Our minds are full of biases, beliefs, and assumptions that creep into them like mold creep in dwellings. The molds metaphor explains the causes of the infiltration of molds in dwellings, their effects, and treatment. We learn from the treatment of molds a lot on how to treat intellectual and emotional molds as well.
Mold grows in places with moisture. Examples include a damp building, a wet cellulose-containing material such as paper and wood products. Molds grow fast, produce bad smells, and can easily infect inhabitants with various health problems. If molds remain for long times inhabitants may lose the sense of smelling mold.
Molds from outside may infiltrate from opening in buildings and cracked pipes. There are two options available either to prevent mold from entering by fixing all cracks and openings or by controlling the growth of the mold, in controlling the level of humidity indoors and, by drying walls and ceilings and all mold-hosting materials such as furniture, clothes, and carpets.
The molds in the hearts and brains
Our minds and hearts too are good places for the growth of molds of biases, assumptions, and beliefs. Water composes 73% of our brains and hearts.
Mold in the air outside can attach itself to clothing, shoes, and domestic pets and carry the molds indoors. The same is carrying mold of negativity and biases. The outside environment is a big source for molds that infiltrate into our minds and hearts and find inviting places to grow. Cold hearts and minds are even more inviting.
We human beings are social beings. We keep drinking influences from our social environment. Groupthink is one striking example. We frame our minds with what the groups agree to. Upon repeated exposure to such social influences, we root social thinking in our minds without introspecting them. We end up carriers of these “molds of thinking”, take them indoors, and allow them to grow and reproduce. We do not even smell their nasty smells because we get used to them. Instead of fighting these molds, we allow them to prosper.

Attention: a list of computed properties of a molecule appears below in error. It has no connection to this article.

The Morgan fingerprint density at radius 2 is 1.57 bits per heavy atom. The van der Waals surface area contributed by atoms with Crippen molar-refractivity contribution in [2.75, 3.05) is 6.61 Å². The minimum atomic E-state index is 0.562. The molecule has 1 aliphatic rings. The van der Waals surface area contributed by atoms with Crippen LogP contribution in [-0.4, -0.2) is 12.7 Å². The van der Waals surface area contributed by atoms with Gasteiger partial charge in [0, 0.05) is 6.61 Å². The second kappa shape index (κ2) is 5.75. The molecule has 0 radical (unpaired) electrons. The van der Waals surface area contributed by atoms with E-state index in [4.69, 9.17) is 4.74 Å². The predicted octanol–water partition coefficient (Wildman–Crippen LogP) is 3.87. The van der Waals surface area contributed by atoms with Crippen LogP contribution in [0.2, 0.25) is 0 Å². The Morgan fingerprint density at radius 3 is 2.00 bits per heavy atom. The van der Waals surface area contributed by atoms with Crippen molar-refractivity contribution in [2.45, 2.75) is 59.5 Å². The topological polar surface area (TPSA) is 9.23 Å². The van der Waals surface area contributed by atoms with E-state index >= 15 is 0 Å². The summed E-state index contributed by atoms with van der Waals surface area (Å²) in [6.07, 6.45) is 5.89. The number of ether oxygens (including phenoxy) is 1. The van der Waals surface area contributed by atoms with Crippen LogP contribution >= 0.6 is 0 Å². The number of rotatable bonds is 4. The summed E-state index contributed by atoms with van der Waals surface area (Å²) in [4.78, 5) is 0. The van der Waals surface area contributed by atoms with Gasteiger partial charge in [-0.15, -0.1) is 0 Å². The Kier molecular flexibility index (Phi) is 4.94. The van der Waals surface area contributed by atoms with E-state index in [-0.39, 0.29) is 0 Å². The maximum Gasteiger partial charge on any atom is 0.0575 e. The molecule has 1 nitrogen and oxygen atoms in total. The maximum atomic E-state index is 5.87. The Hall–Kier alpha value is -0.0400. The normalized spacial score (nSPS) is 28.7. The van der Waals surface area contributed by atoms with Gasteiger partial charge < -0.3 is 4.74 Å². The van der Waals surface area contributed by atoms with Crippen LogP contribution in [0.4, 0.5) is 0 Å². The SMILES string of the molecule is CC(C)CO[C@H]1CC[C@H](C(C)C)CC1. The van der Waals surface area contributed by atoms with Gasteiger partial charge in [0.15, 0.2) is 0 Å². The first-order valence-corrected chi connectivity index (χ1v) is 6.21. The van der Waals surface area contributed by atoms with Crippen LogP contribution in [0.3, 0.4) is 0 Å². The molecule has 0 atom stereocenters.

One other source of intellectual molds is media with its biases. The problem is that the more we we hear these biases, the more rooted they get. Influencers on social media can drive us to believe biases such as those connecting all Moslems with crimes.
Research revealed that it is very difficult to unlearn because unlearning wrongly many people think they shall lose identity and self-respect if they unlearn their biases and fake beliefs. These old habits make us do the wrong actions and instead of removing or decreasing in-brains mold to allow them more time to stay and thrive.
Recently, Farooq Omar published a post on Self-Awareness and Discovery Matrix. In this post that is worthy of your reading time, he outlined an approach for clearing the molds in us by asking the right questions. The post suggests eight questions. I share the first three with readers in this post as an example of possible questions to self-improvement.
What are your qualities and would you say you are as a rule consistent with them?
In what ways would you say you are being seen, that you are not mindful of? Perception is reality.
Should you be centered on today or tomorrow?
I add my two questions with a request to readers to answer them.
- What is the most mold of bias that you successfully managed to deal with either by removing it or reducing it to an acceptable level?
- How did you do that?
I thank readers for their kind attention.